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Article
November 1960

Neurologic Complications of Cardiac Surgery

Arch Neurol. 1960;3(5):601-605. doi:10.1001/archneur.1960.00450050121015
Abstract

The surgical treatment of acquired and congenital cardiac lesions has undergone great development in the past decade. The steadily increasing number of operations performed upon the heart and adjacent great vessels has given rise to occasional complications involving the nervous system. Some of these complications have already been called to the attention of the neurologist. Thus, the problems of cerebral embolization from cardiac surgery1 and the resulting pathologic changes2 have been discussed. Neurologic complications following mitral commissurotomy,3 aortic surgery,4 and open heart surgery5,6, also have been reported.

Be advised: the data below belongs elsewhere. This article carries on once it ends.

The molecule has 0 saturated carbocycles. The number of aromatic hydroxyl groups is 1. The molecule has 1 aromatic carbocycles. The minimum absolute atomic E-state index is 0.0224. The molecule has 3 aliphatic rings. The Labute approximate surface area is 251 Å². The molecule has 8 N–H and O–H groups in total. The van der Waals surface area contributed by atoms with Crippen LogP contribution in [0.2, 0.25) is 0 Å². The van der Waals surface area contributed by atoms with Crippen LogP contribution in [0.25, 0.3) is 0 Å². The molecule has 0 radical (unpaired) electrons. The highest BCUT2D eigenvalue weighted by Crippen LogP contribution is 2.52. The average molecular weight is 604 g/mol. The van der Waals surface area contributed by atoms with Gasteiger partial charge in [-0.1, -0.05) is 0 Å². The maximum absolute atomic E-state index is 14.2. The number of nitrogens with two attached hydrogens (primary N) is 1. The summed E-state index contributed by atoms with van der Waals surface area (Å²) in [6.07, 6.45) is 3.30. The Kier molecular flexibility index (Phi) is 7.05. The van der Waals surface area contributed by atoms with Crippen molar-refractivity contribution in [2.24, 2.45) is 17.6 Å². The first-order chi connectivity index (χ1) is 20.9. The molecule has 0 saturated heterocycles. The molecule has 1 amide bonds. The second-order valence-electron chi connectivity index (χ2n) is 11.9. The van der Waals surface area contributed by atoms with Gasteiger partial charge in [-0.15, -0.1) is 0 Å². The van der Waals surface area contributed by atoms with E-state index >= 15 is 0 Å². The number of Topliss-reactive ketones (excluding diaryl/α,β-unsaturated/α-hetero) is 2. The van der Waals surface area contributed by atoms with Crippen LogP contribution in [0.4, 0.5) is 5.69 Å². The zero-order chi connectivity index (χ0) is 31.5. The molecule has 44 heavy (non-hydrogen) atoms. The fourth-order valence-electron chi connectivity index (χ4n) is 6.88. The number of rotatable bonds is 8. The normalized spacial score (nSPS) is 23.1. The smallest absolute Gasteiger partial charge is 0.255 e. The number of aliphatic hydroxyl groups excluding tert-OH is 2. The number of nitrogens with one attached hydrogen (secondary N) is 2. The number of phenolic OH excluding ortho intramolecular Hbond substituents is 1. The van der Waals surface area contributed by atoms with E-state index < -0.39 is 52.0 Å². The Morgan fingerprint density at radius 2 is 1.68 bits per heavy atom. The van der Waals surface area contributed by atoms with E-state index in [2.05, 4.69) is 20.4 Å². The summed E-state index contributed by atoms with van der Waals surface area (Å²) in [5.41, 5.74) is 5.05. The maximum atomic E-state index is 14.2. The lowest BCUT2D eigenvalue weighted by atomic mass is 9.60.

The purpose of this paper is to describe the incidence and nature of the neurologic complications associated with all types of cardiac surgery. To accomplish this, detailed neurologic examinations were performed on all patients who underwent operations on the heart and adjacent great vessels at the Mount Sinai Hospital, New York, during 1958.

Methods and Materials  Preoperative neurologic

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